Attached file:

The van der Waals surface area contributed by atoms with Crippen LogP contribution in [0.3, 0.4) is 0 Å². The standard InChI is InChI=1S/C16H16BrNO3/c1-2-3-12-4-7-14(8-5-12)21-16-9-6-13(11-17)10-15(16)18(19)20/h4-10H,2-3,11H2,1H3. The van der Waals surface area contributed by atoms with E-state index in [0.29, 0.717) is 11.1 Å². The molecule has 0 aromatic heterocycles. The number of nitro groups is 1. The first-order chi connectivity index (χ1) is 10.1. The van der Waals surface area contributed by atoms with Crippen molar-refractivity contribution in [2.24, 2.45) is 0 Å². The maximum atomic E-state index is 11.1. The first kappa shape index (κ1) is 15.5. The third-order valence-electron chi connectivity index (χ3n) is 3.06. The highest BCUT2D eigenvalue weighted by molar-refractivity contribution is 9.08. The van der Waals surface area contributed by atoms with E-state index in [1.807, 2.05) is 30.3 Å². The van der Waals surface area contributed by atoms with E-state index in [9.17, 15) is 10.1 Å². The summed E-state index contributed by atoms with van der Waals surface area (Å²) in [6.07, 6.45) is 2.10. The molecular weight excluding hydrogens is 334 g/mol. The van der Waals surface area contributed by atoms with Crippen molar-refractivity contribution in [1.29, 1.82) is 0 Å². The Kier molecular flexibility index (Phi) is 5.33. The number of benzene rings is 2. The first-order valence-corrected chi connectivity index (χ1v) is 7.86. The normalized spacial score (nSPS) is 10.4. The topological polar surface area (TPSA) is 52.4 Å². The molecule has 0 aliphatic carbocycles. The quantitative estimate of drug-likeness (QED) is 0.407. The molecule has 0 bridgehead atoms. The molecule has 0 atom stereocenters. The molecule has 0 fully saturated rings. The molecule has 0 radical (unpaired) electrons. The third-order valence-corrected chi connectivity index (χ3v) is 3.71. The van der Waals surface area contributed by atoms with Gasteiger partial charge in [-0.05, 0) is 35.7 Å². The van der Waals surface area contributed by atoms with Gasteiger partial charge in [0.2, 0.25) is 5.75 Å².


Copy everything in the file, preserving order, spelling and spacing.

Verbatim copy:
The van der Waals surface area contributed by atoms with Crippen LogP contribution in [0.3, 0.4) is 0 Å². The standard InChI is InChI=1S/C16H16BrNO3/c1-2-3-12-4-7-14(8-5-12)21-16-9-6-13(11-17)10-15(16)18(19)20/h4-10H,2-3,11H2,1H3. The van der Waals surface area contributed by atoms with E-state index in [0.29, 0.717) is 11.1 Å². The molecule has 0 aromatic heterocycles. The number of nitro groups is 1. The first-order chi connectivity index (χ1) is 10.1. The van der Waals surface area contributed by atoms with Crippen molar-refractivity contribution in [2.24, 2.45) is 0 Å². The maximum atomic E-state index is 11.1. The first kappa shape index (κ1) is 15.5. The third-order valence-electron chi connectivity index (χ3n) is 3.06. The highest BCUT2D eigenvalue weighted by molar-refractivity contribution is 9.08. The van der Waals surface area contributed by atoms with E-state index in [1.807, 2.05) is 30.3 Å². The van der Waals surface area contributed by atoms with E-state index in [9.17, 15) is 10.1 Å². The summed E-state index contributed by atoms with van der Waals surface area (Å²) in [6.07, 6.45) is 2.10. The molecular weight excluding hydrogens is 334 g/mol. The van der Waals surface area contributed by atoms with Crippen molar-refractivity contribution in [1.29, 1.82) is 0 Å². The Kier molecular flexibility index (Phi) is 5.33. The number of benzene rings is 2. The first-order valence-corrected chi connectivity index (χ1v) is 7.86. The normalized spacial score (nSPS) is 10.4. The topological polar surface area (TPSA) is 52.4 Å². The molecule has 0 aliphatic carbocycles. The quantitative estimate of drug-likeness (QED) is 0.407. The molecule has 0 bridgehead atoms. The molecule has 0 atom stereocenters. The molecule has 0 fully saturated rings. The molecule has 0 radical (unpaired) electrons. The third-order valence-corrected chi connectivity index (χ3v) is 3.71. The van der Waals surface area contributed by atoms with Gasteiger partial charge in [-0.05, 0) is 35.7 Å². The van der Waals surface area contributed by atoms with Gasteiger partial charge in [0.2, 0.25) is 5.75 Å².